I am upset as a parent of a child with SLDs because Gove having briefed Ofqual on another of his unevidenced prejudices ie that too many pupils were getting extra time, the exam boards have implemented a system which my DDs' Ed Psych regards as not based on the Psychology and a complete move away from the principle that we should be aiming to level the playing field and results in it being tipped in favour of those of lower ability. Now you will not get extra time unless your processing and working memory skills are below average even though many of high ability will be more disadvantaged by having only average processing and working memory skills, than those of less ability will by having lower than average, and that speed of reading and writing are relevant too. My DD and her peers were told with weeks to go to AS levels that they might lose the extra time that they have been entitled to and used to, and will get at university, though they may be disadvantaged in terms of their chance to achieve that. Luckily we have the resources to have got together all the evidence to support my DDs case but how many parents have the money and time and support from school in place to achieve that, and in the mean time, the pre exam anxiety experienced by DD and her peers was added to.

I am also upset as a parent because my DDs Head has commented that Gove is wasting an opportunity to develop a curriculum and exam system in collaboration with the Professionals and based on the evidence from sound research that meets the needs of the twenty first century in favour of one based on his own prejudices and viewing his own education through rose tinted specs. I have particular reason to know that he is blinkered by the way he constantly invokes the example of Singapore's education system conveniently ignoring the pressure I know their government are under to introduce a greater emphasis on critical reasoning, creativity and team skills and less on passing exams to enable their economy to compete more effectively in the 21st century. I have worked and studied with many of the products of Asian education systems and know they feel their education systems put them at a disadvantage in those areas.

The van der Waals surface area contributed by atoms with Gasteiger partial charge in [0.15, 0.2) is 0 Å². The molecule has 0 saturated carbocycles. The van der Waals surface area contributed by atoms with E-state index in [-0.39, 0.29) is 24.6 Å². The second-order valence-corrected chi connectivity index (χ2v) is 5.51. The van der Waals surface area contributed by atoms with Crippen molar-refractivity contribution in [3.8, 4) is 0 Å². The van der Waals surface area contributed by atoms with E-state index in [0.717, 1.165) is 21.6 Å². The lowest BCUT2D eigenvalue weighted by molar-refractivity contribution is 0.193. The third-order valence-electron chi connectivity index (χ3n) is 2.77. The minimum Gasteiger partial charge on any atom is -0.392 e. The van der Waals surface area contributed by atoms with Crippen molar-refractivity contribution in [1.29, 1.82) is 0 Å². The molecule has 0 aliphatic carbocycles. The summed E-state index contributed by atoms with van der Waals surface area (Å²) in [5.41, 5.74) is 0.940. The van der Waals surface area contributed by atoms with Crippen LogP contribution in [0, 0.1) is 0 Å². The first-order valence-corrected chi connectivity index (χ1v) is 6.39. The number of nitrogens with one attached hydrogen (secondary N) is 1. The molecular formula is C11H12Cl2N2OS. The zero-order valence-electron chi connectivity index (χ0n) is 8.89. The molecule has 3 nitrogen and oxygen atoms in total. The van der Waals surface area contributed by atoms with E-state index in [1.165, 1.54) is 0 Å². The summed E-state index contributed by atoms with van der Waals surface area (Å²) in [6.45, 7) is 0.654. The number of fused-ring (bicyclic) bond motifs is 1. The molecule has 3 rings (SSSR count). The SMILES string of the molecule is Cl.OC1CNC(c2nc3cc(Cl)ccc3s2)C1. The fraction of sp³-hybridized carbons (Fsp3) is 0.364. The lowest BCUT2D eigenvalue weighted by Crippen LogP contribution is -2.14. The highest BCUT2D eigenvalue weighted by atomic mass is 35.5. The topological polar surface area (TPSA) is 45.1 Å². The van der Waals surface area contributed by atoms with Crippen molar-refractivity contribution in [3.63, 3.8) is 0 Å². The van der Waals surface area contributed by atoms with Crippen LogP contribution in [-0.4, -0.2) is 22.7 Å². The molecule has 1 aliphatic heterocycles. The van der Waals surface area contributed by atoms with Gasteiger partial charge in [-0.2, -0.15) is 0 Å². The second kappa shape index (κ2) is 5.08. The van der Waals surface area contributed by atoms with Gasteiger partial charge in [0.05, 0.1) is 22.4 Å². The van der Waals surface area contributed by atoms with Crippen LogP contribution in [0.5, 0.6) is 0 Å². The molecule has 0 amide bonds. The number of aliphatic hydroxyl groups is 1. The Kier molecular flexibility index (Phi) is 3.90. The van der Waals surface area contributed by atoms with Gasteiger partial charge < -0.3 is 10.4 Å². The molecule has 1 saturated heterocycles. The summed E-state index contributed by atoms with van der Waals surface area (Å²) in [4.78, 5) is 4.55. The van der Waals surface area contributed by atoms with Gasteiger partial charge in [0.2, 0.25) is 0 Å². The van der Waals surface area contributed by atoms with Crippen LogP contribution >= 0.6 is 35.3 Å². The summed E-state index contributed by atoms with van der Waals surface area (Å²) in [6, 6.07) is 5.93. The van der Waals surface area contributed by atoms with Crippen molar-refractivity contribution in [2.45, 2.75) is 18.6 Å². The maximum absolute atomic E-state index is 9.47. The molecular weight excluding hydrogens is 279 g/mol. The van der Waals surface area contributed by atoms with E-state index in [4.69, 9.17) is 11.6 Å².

I am upset by hearing from teachers I know about how he is devaluing their profession and making the conditions they work under so difficult that they no longer feel that they can enable children to fulfil their potential and are considering moving out of the profession.

I am upset as a Historian because his proposed curriculum is something brainstormed between him and his colleagues based on their knowledge of our "island story" and only 4% of those who actually teach or study History in our universities and schools think it is a positive change for all the reasons given here I think it will switch children off History, making it as boring and irrelevant as it was when studied in my 70s Grammar School, and doubtless Gove's too

That really will do to be going on with Mr Gove......

HariboAndWine Thu 23-May-13 18:00:55

No habba I don't blame gove for children leaving school illiterate. I blame an education systen which fails to provide the resources needed to overcome the barriers to learning put in place by failing parents and families.

Copthallresident Thu 23-May-13 18:05:14

By the way there may be some Marxists in the History Association but there is also a great concentration of Tweed, and many who could outfogey Gove

deadsimple Thu 23-May-13 18:16:38

So do I read this thread correctly, all blame is with Gove, all teachers and schools are perfect. If children fail blame the parents and families. Now I understand.

noblegiraffe Thu 23-May-13 18:19:42

No, deadsimple, you have not read this thread correctly at all.

Feenie Thu 23-May-13 18:22:46

The SPAG test did not come into existence until this year, and is Gove's own special invention.

If you think level 6 isn't challenging, then he alone is to blame.

We just think it's a load of cobblers which doesn't teach the children anything much at all. Most teachers would rather make sure children can spell and actually use punctuation properly, as opposed to simply recognising it in a hastily scrabbled together multiple choice test.

Feenie Thu 23-May-13 18:25:16

So do I read this thread correctly, all blame is with Gove, all teachers and schools are perfect. If children fail blame the parents and families. Now I understand.

Show me where any poster, any poster at all, has said that teachers and schools are perfect and that families and parents are to blame if children 'fail'.

Go on then.

Waiting <whistles>